“Save water or drop dead”, says 80-year-old Aabid Surti from Mumbai. The line makes one stop and introspect. Even if you have scrolled past news articles of Cape Town preparing to shut off all taps amid a water crisis, it would be hard to unsee a poster that says “DROP DEAD” in a bold font.
That’s how Surti gets your attention and once he has it, he makes sure you feel the need to SAVE. EVERY. DROP. “They (people) are ignorant. They think one drop doesn’t matter but one drop every second means thousands of litres that can fill rivers. Once they are made aware of the amount they are wasting, they’ll realise the magnitude of the loss,” Surti says.
His one-man NGO called Drop Dead Foundation, which fixes leaky taps around neighbourhoods in Mumbai for free, had saved 4.14 lakh litres of water in 2007, its first year. Why? Firstly, no one else will and secondly, the sound of water dripping from a leaky tap perturbs him. “I was raised on the streets, where obtaining even one bucket of water is a struggle. Fights would break out while filling water at the taps because every person living on the streets is water-starved. This tragic time in my childhood has stuck with me forever and it keeps me going in the fight to save water,” Surti tells InUth.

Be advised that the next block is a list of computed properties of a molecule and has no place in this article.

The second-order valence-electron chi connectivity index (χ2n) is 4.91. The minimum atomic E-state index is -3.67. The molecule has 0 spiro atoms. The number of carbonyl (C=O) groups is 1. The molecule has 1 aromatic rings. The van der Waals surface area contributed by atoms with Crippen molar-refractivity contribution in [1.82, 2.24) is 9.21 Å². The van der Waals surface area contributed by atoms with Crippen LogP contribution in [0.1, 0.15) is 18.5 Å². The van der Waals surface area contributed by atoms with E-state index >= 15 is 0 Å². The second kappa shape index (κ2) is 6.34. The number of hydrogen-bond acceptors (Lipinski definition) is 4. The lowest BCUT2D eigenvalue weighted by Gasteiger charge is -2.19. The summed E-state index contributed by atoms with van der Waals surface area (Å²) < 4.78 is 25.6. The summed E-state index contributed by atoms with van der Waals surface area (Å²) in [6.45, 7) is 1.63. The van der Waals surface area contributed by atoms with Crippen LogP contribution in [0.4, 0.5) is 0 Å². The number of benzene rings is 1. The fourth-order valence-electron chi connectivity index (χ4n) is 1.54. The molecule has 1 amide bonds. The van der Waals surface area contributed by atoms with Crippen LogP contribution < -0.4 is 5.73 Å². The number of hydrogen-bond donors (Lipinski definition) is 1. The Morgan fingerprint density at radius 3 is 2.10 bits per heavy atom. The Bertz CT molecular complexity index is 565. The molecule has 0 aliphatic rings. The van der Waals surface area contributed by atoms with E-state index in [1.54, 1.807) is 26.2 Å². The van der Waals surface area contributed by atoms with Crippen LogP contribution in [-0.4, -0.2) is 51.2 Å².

Ahead of World Water Day, UNESCO released a report that predicts an intense water crisis by 2050. The report highlights that India is on the list of countries which would face acute water shortage. One hopes we’ll take matters into our hands before our situation becomes as grim as Cape Town.